top of page

Photo by Sarah Dorweiler, Evano Community (

My Story
A Journey of Discovery & Recovery

My Diagnosis and the start of my recovery journey

“Your illness does not define you. Your strength and courage does.”

This quote - along with many others, helped me through the first phase of my diagnosis of Chronic Fatigue and Fibromyalgia. The Consultant Rheumatologist I was seeing had suggested that I would not get any better, that I would likely find myself in a wheelchair before long, and that things could and probably would get a lot worse.


Alongside this diagnosis, it was also suggested that I was suffering from depression. If you have had depression, then you will know what it feels like - I had depression a long time ago, and I knew in my heart that this wasn’t the same. I didn’t know how to categorise how I was feeling, I just knew that I didn’t recognise who I was anymore.

I was scared, lonely, and everything I thought I knew about myself had fallen away, sinking down into the deepest pit of despair.

A mother to four teenagers, a wife, and a manager of a GP practice, I had considered myself to be someone who set goals, got things done, someone who was determined that her family would have more in life than she had as a child. I had prided myself on being an advocate of Kindness and support for so many.


All of the qualities about myself and my personality that I had relied on for so many years, had now failed me. I considered myself:

  • Overly Responsible

  • Driven

  • A Perfectionist

  • Conscientious

  • Reliable

  • A People Pleaser

  • Setting a High Expectation of Self

These traits had all got me to where I was at that point, and on their own they are not an issue. What I now know, is that when taken to an extreme, when you don’t have a cut-off switch, they become your Achilles heel. I used to acknowledge myself through the following labels:

  • A daughter

  • A wife

  • A mum

  • A daughter in law

  • A homemaker

  • A manager of a GP practice

But the one label that was missing was:

  • This is me

Carole 2007.jpg

This was me in 2007, when I was first diagnosed with Chronic Fatigue and Fibromyalgia.

Carole Photo_edited.jpg

This is me in 2022, after my journey to recovery

Putting a Plan Together for Recovery

With no direction or plan in mind, I started to research my recovery options – because of course I wasn’t going to let anybody tell me 'I couldn’t!'


I will admit I spent a lot - and I mean a lot of money on my recovery. I started with Nutrition, Supplements, Holistic Therapies, and courses that promised recovery, I was desperate for any chance I could get my hands on to improve my situation. Sadly, none of these worked in isolation - but what I did start to discover, was that if I focused on several areas in tandem, then things did start to slowly shift.


Reviewing conflicts, triggers, past traumas, old wounds from my childhood, and doing numerous online questionnaires on personality all helped me to slowly understand more about myself. I also discovered that I possessed strengths that I didn’t previously appreciate, and this culminated in me finding a recovery process called The Chrysalis Effect. This process focused on the following areas:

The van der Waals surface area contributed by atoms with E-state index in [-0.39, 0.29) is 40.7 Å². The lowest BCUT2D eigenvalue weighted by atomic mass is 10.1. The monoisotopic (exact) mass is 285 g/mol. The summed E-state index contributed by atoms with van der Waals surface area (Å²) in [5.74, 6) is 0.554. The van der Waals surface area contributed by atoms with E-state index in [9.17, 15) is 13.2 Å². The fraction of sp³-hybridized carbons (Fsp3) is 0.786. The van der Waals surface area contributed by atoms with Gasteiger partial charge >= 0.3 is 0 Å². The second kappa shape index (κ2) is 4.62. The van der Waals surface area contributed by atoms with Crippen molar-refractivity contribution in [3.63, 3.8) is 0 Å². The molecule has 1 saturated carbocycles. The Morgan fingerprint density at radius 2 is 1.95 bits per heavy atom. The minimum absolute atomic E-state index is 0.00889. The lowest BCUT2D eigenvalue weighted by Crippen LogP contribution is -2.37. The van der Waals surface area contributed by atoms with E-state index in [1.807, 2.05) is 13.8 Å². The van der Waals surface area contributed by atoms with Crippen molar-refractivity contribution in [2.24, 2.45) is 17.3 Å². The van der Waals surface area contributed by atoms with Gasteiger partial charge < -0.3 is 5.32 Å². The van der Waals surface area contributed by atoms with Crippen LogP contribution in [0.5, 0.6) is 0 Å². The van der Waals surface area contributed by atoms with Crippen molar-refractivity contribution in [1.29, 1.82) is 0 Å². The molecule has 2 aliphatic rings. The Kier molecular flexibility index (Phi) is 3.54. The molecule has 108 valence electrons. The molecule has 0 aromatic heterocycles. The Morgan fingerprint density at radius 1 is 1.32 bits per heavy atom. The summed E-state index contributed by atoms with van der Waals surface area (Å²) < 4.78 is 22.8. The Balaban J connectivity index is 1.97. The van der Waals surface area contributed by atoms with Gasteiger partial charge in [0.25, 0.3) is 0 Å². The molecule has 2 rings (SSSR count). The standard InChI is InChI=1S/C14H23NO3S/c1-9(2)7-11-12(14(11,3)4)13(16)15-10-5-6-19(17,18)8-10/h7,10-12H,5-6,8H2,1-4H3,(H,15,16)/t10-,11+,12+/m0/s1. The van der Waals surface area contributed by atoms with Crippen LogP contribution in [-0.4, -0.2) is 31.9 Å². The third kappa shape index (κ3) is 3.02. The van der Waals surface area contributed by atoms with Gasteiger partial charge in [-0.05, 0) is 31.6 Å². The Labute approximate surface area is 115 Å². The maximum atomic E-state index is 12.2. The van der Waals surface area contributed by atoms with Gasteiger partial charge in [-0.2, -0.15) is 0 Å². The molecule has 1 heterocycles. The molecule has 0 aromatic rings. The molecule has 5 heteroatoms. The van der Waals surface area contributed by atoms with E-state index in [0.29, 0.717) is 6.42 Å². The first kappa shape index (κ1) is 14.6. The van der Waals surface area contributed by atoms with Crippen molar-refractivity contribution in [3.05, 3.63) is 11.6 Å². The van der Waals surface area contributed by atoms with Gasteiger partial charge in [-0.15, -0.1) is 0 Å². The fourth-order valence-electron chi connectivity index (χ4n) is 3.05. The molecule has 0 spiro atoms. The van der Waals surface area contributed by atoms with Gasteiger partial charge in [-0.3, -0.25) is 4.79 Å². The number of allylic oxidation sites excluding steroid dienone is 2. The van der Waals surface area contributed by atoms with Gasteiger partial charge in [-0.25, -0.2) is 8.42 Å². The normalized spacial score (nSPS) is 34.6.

8 Elements to Wellbeing and finding my ‘Why’

  • Emotion

  • Nutrition

  • Lifestyle and Pace

  • Environment

  • Relationships

  • Movement

  • Life Purpose

  • Thyroid and Adrenals

Finding My Power

I read prodigiously and devoured so many books on psychology, coaching, emotions, spirituality, The Inner Child, Anatomy, Physiology, Metaphysical, PTSD, Trauma, Adrenals, Thyroid, Nutrition, Sleep, the world within, the world without, Polyvagal Theory, Internal family systems and on and on and on.


The latest books that I am reading are:

Untethered Soul.jpg

The Untethered Soul

-Michael Singer

Embodying Emotions.jpg

The Practice of Embodying Emotions

- Raja Shelvam PHD

Counselling Cancer Patients.jpg

Counselling Cancer Patients

- Ethel K. Zimba Siwila

Coping with Breast Cancer.jpg

Coping with Breast Cancer

-Dr Sarah Swan

The Salt Path.jpg

The Salt Path

-Raynor Winn

The Journey.jpg

The Journey

- Brandon Bays


If you could see my bookshelf, it is like a road map of my recovery journey!

My Beliefs and Childhood

I didn’t know about Adverse Childhood Experiences, or the term Dysfunctional Family Environment – but it turns out it is exactly the environment I grew up in. I have come to realise that what I considered ‘normal’, was actually far from it. Growing up, we were complicit in hiding what was going on - the secrets that we kept, both from each other and from the outside world caused us to move around a lot. Family was hugely important to me, but both of my parents were career orientated so we probably didn’t get the level of nurture and attachment that we might have received in a different environment.


As children, we also witnessed physical and emotional abuse, and we believed what we were told:

  • I’m a disappointment

  • I’m a bad person

  • There is something wrong with me


This resulted in me feeling that:

  • I’m not good enough

  • I’m not worthy of love


I feared conflict, abandonment - I certainly didn’t feel good enough. I thought that if I put everyone else first then I couldn’t be found wanting, but of course it didn’t work. As a teenager I ended up isolated, not confident, and had very low self-esteem, to the point where I hid the fact that I was a girl in case boys looked at me and had my eyes constantly fixed to the floor. I didn’t feel as if I deserved to be happy as I was such a ‘bad’ person - after all, who would want anything to do with me?